Families Of Trapped Mexican Miners Cry Out Of Desperation

Families Of Trapped Mexican Miners Cry Out Of Desperation
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The massive efforts to rescue 10 Mexican coal miners who had been trapped in a flooded deposit for over four days has ended with little progress with hopes of reaching any survivors dwindling. 

This has caused an unrest among some of their relatives.

More than 300 soldiers and other personnel, including six military scuba divers, have joined the bid to free the miners in the northern state of Coahuila following Wednesday’s accident, the government said.

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Liliana Torres, the niece of one of the 10 workers, told reporters on Saturday night that she had witnessed the relentlessness of rescuers who “do not stop all day”, but added that the families were increasingly “desperate”.

The water inside the flooded mine has only receded about 9.5 meters (31 feet) from the initial 34 feet, according to a report given to the relatives by the authorities at the end of Saturday’s effort, and divers have been unable to enter.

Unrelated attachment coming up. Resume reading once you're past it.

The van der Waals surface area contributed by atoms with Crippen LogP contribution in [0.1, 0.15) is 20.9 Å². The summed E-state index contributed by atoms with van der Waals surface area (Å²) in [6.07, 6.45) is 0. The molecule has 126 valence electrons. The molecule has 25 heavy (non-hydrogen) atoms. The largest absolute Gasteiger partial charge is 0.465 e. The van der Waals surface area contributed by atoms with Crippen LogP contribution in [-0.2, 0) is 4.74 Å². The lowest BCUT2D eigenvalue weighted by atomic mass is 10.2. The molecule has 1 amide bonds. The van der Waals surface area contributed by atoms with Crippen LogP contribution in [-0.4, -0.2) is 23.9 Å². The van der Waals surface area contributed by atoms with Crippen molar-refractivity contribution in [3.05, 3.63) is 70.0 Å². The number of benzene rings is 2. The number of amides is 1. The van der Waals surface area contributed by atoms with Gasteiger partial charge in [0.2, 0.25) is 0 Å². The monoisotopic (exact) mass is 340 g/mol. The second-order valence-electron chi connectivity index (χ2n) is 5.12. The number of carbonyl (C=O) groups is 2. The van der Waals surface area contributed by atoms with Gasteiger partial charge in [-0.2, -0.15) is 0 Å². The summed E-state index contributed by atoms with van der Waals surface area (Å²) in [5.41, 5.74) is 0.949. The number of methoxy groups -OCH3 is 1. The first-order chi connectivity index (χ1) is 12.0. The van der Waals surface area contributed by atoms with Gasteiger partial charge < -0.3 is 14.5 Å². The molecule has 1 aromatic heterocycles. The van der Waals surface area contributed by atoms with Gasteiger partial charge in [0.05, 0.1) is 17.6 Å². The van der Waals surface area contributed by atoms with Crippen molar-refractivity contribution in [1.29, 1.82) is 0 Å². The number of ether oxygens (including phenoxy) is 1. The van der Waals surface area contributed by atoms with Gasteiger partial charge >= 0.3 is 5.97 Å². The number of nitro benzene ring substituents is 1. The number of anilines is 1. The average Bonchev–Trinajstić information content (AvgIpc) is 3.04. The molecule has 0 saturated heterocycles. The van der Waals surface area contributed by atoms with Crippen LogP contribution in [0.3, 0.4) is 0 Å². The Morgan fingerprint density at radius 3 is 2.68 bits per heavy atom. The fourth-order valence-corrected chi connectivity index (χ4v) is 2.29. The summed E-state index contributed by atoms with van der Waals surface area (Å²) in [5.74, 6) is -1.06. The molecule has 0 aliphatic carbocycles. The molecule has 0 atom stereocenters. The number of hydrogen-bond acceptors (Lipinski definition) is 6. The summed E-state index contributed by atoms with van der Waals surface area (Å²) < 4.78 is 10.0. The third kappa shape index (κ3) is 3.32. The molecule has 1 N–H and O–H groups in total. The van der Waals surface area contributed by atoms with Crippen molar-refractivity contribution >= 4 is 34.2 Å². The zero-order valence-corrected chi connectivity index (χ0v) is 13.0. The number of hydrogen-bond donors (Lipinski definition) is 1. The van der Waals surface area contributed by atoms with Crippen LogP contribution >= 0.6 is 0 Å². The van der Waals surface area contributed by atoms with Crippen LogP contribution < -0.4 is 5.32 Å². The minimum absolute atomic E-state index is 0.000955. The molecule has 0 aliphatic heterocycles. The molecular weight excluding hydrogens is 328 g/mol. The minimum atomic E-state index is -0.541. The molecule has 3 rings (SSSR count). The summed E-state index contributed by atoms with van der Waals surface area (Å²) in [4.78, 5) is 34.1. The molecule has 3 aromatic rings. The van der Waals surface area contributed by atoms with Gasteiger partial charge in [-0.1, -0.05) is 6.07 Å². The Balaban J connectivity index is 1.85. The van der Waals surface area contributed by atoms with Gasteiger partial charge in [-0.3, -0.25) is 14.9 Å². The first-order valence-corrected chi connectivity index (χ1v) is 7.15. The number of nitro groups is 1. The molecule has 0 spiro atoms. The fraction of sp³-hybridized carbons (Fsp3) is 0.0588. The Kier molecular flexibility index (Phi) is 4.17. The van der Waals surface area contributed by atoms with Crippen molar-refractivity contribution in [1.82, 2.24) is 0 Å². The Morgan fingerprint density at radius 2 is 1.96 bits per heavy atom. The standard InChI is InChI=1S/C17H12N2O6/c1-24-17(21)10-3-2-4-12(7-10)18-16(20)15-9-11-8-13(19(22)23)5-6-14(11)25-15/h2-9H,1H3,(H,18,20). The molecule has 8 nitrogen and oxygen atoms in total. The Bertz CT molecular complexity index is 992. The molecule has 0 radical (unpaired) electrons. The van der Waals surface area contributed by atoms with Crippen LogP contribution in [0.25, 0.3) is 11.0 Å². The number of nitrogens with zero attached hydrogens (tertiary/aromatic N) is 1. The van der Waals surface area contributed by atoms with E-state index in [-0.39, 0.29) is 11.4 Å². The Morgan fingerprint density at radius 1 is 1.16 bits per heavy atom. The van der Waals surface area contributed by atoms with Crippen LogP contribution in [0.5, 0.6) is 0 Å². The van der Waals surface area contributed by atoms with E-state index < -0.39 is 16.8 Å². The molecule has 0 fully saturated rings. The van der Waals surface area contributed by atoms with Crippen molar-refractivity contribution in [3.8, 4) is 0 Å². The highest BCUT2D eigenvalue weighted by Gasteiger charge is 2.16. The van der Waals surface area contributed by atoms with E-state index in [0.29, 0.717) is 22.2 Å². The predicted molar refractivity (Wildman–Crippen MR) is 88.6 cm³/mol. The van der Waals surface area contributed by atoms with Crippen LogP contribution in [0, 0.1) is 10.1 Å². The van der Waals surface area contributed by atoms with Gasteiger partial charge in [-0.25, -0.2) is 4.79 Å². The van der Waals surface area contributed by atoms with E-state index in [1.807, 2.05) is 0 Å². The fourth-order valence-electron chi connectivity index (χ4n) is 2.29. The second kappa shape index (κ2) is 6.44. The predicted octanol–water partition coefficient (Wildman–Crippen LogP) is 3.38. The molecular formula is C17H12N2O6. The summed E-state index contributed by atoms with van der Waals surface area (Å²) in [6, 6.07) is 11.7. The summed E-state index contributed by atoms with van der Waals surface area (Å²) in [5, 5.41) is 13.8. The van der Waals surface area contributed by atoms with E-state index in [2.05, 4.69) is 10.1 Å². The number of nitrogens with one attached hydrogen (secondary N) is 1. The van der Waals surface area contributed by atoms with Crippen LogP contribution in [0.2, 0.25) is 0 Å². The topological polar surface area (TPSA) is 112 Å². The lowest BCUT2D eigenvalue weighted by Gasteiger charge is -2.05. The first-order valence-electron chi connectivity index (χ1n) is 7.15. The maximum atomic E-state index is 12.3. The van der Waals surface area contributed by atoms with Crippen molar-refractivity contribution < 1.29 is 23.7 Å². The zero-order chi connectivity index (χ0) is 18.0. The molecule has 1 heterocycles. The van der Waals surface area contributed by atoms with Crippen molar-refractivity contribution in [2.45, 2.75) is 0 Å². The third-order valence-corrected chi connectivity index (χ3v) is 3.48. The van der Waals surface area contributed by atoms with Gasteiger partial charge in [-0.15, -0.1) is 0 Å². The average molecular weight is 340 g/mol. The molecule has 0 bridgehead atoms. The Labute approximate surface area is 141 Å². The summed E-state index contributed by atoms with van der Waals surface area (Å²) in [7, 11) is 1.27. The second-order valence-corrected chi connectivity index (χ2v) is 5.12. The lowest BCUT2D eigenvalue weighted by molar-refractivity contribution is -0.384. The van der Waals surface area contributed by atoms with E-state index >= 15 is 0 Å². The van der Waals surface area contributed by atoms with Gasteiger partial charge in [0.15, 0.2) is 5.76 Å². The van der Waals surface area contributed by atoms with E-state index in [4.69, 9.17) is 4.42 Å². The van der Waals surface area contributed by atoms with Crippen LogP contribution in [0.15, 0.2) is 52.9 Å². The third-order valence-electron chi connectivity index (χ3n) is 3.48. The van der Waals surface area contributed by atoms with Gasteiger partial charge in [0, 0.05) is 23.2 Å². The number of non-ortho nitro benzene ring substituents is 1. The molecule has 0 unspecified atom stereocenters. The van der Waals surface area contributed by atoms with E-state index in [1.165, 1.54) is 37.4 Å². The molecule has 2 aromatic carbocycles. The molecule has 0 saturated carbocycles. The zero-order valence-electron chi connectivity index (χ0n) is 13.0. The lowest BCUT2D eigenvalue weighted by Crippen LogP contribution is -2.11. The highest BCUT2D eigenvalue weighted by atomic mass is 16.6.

President Andres Manuel Lopez Obrador had earlier declared Saturday “a decisive day” for the operation.

“According to the experts, we’ll know if it’s possible for the divers to enter safely,” he tweeted.

The main problem has been the flooding, he said, adding that the pumping equipment was working at full capacity.

After Saturday ended without success, some families joined a mass near their improvised camp in the community of Agujita.

The Coahuila State prosecutor’s office said it had interviewed the five workers who managed to escape from the crudely constructed mine.

“Apparently they were expelled by a torrent of water,” Coahuila attorney general Gerardo Marquez told the press.

He added that his office had requested information from the landowner and mine concession holder, but declined to name them.

Authorities said that the miners had been carrying out excavation work on three mine shafts that descended 60 meters (200 feet) when they hit an adjoining area full of water.

Experts detected a leak coming from nearby mines and are trying to find its exact location so they can stop water from flowing into the area where the workers are trapped, said Coahuila’s labor secretary, Nazira Zogbi.

A French company has provided equipment to assist in the task, she said, without naming the firm.

 

Africa Daily News, New York

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